Two new projects from Google are leading the way toward AI that can learn on its own and even create its own algorithms.
With only a little over a year having passed since Google's AI AlphaGo beat world champions at Go, it is no longer the smartest AI in classroom. Google has developed a new AI, AlphaGO Zero, that is better at Go than its predecessor (beating it 100-0 in head-on matches). But what's truly impressive is that it did it all by teaching itself.
In a paper published in the October 2017 issue of the journal Nature, researchers from Google DeepMind discussed how they created an AI capable of learning without human supervision. “Much progress towards artificial intelligence has been made using supervised learning systems that are trained to replicate the decisions of human experts,” the study reads. “However, expert data sets are often expensive, unreliable, or simply unavailable. Even when reliable data sets are available, they may impose a ceiling on the performance of systems trained in this manner.”
The Student Becomes its Own Teacher
The previous version of AlphaGo worked using a combination of neural networks that were trained to play Go by human experts in conjunction with reinforcement learning algorithms wherein the AI got better at the game by playing itself. Using both of these methods AlphaGo was able to use tree search – combing a “policy” neural network to select the next move and a “value” neural network to predict the outcome of each move – to quickly evaluate each possible move in a game scenario for the best possible outcome.
AlphaGo Zero takes the humans out of the equation, introducing an algorithm that is completely self-taught using only reinforcement learning. The researchers told the algorithm what the rules of the game were and let it learn by playing itself, without any human supervision. As it plays itself the Alpha Zero neural network gets a bit better each time. Each progressively smart version is then sent back to play itself so it is constantly learning from the best version of itself for the level of play it is at.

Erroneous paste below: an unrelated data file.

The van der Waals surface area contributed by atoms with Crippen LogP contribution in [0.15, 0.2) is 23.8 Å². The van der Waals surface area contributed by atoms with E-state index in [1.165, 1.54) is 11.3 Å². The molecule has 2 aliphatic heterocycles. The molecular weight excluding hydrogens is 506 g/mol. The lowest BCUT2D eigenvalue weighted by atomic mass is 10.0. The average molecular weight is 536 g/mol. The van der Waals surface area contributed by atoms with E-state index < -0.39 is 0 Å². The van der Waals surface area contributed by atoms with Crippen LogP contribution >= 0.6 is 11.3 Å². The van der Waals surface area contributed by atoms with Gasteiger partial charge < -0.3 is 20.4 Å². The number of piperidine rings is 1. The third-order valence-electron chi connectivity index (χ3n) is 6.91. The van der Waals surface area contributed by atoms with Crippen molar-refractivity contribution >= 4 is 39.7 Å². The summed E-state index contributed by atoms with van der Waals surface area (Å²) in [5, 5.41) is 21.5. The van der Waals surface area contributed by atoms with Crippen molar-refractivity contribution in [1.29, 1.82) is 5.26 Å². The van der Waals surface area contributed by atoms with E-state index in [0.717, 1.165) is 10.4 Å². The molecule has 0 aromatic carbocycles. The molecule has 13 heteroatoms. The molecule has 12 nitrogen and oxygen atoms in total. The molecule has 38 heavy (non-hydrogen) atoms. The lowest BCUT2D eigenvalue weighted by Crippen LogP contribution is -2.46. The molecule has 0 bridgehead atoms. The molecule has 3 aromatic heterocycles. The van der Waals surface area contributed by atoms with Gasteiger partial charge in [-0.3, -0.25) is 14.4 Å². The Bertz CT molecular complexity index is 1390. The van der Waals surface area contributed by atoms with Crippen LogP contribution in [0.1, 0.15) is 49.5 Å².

AlphaGo Zero differs from its predecessors in other key ways, as well. Where previous version used a small number of hand-engineered features as input, AlphaGo Zero relies only on what it has available – the black and white stones of the Go board. It also combines the value and policy neural networks used by previous AlphaGo versions into a single network. And it does not use “rollouts,” or random games generated by other Go programs, to help it predict winning moves.
During its learning process researchers found that the AI was not only teaching itself the basics of the game it was also discovering “non-standard strategies beyond the scope of traditional Go knowledge.” Go players, like chess players, are ranked according to what is called the Elo scale, a mathematical system meant to calculate the relative skill of players. The difference in players' Elo ratings is meant to serve as a predictor of the outcome of a given match. The greater the scoring difference, the more often the higher rated player is predicted to win.
The highest ranking professional Go players (9th dan) have a Elo rating on average of 2940. According to the Nature study, AlphaGo Zero was able to exceed this level of proficiency in less than five days. By the end of its 40-day training period the researchers calculated that AlphaGo Zero's Elo rating had exceeded 5,000.